This short story features a female automaton that sometime later became Freud’s first example of “the uncanny”, which he defined as “the name for everything that ought to have remained secret and hidden but has come to light”. In the 1920’s The Sandman inspired various filmmakers, writers and artists to deal with that aspect of the story that centers on the mechanized sexuality of the automaton. This was a way to articulate the dysfunctional sexuality that seemed contiguous to the speed and corruption of contemporary metropolitan life. Among the most brilliant examples are Fritz Lang’s Metropolis and George Grosz’s drawings of prostitutes as mechanized dolls. Surrealist artists and writers were also influenced in the 1930’s, when the mannequin (suggestively dressed and posed to presumably shock the middle classes) became a required motif in Surrealist expositions. Of more lasting interest are Andre Breton’s Nadja, and Hans Bellmer’s tinted black and white photographs of doll parts in various poses suggesting a macabre sexuality. “I want to make order – I want to clean. ” says Claudia in 8 1/2. In Toby Dammit, six years after that film, this domestic sensibility has a different meaning. It is as if Fellini wished to perform a taxidermy on the previous character and place it in a television studio to sell soap, to show this image debased and corrupt, but with its archetypal power still mysterious and intact. So much so that Toby asks the mannequin to marry him. His ironic smile tells us that Toby is fully aware of his absurdly rhetorical question. It is at that point that he turns away from both women, the television announcer in front of him and the mannequin behind him, and whispers the most significant lines in the film to himself: -What a waste! The awards’ ceremony that follows is held in an artificial cavern that seems to serve as a night- club, a fashion runway, and a theater. Toby is led to a waiting area and made to sit; when he asks for a drink he is told “no” with a disapproving parental shrug. Toby is treated as if he were a child throughout the film because despite Toby’s associations with drinking, speed and abandon he is essentially a passive character. He slouches like a bored adolescent in the limousine while the realities of the city pass before him; he sits in the television station answering questions like a spoiled child, at one point sticking his tongue out at his interviewer; he passes the award’s ceremony in an alcoholic haze, sleeping in his chair. Toby Dammit’s character is further revealed in T.S. Eliot’s study of Poe that defines him as “irresponsible and immature…with the intellect of a highly gifted young person before puberty.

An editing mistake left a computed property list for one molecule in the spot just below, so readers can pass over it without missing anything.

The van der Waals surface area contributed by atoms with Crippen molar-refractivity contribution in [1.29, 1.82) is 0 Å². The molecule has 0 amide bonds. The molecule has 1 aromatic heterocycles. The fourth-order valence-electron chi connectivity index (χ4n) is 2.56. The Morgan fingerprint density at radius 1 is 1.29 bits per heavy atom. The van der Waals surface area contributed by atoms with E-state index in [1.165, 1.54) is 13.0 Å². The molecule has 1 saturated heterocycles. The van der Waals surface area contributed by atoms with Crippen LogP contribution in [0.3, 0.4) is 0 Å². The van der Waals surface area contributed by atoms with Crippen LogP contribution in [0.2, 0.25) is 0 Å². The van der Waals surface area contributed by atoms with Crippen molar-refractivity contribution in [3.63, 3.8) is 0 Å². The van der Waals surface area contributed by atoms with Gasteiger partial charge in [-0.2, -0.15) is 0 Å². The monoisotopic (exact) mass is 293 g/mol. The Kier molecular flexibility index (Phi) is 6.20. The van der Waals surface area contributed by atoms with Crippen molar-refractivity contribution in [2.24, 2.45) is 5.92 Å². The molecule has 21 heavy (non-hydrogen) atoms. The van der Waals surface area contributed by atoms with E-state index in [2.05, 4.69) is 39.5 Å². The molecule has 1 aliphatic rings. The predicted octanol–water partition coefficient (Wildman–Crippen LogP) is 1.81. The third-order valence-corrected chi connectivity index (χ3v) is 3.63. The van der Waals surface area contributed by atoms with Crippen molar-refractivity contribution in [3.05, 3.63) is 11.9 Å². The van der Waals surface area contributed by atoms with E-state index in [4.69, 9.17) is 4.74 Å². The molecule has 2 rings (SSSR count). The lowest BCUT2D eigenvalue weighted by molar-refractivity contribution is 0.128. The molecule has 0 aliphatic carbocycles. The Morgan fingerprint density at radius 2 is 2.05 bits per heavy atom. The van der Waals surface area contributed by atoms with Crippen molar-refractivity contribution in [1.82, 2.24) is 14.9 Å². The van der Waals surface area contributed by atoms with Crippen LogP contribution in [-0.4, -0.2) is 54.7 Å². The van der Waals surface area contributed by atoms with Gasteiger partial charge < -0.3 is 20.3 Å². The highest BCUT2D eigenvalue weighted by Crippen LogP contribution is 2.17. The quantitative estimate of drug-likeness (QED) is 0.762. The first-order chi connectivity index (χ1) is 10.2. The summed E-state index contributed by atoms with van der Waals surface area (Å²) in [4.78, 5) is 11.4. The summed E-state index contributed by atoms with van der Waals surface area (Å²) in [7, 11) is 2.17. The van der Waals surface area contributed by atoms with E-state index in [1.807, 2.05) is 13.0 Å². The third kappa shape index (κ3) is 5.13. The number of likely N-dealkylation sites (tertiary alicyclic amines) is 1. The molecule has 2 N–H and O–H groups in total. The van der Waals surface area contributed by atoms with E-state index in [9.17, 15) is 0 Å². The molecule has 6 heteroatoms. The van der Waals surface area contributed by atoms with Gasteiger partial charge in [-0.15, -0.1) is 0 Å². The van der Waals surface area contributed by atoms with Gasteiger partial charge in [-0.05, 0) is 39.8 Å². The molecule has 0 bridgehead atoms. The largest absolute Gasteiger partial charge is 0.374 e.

All of his ideas seem to be entertained rather than believed.”2 As Ray Charles’ Ruby plays on the soundtrack a beautiful woman comes and sits at Toby’s side whispering: -I am the one you have always been waiting for…we shall have a perfect life together…you will never be alone again. The band strikes up an uplifting introduction number as a harsh white spotlight finds Toby slumped sleeping in his chair, suggesting that the woman was a dream. He gets up and forces a grotesque smile to the cameras and the fans as he stumbles to the stage. An announcer announces: -Toby Dammit! Not only a great star but a great actor! Everyone kisses him to bits. From loud applause there is absolute silence suggesting the audience is simulated, yet we see them, silhouetted figures in the midst of smoke that seems to hang in the air. Toby recites from McBeth: -A poor player that struts and frets his hour upon the stage and then is heard no more. It is a tale told by an idiot full of sound and fury… He begins to babble clutching the microphone stand for support, significantly forgetting the end of the line: “signifying nothing.” Toby runs from the smoky award ceremony to the foggy street as a mysterious figure appears with the keys to a gold Ferrari. Toby jumps into the topless car and drives off madly into the night. The streets of Rome become a labyrinth – one of Dante’s rings – blurred by speed and Toby, exhilarated by it, comes to resemble the middle aged Poe. As the lights reflected on the narrow windshield spin by the car bounces in place like a toy, and Toby’s flying hair and furious shifting become a comedy of simulated forward movement. There is a similar shot in Stanley Kubrick’s A Clockwork Orange where the point of view shot from the car turns the frame into a tunnel, into which one point perspective seems to recede endlessly into a Futurist dream of speed, power and freedom. But unlike Kubrick’s film – which openly delights in the fantasy – this dream is shown to be a simulacrum. The shots of the car are obviously stationary because, despite the wind effects and the street-lights flashing by on the windshield, the overall lighting remains static and consistent.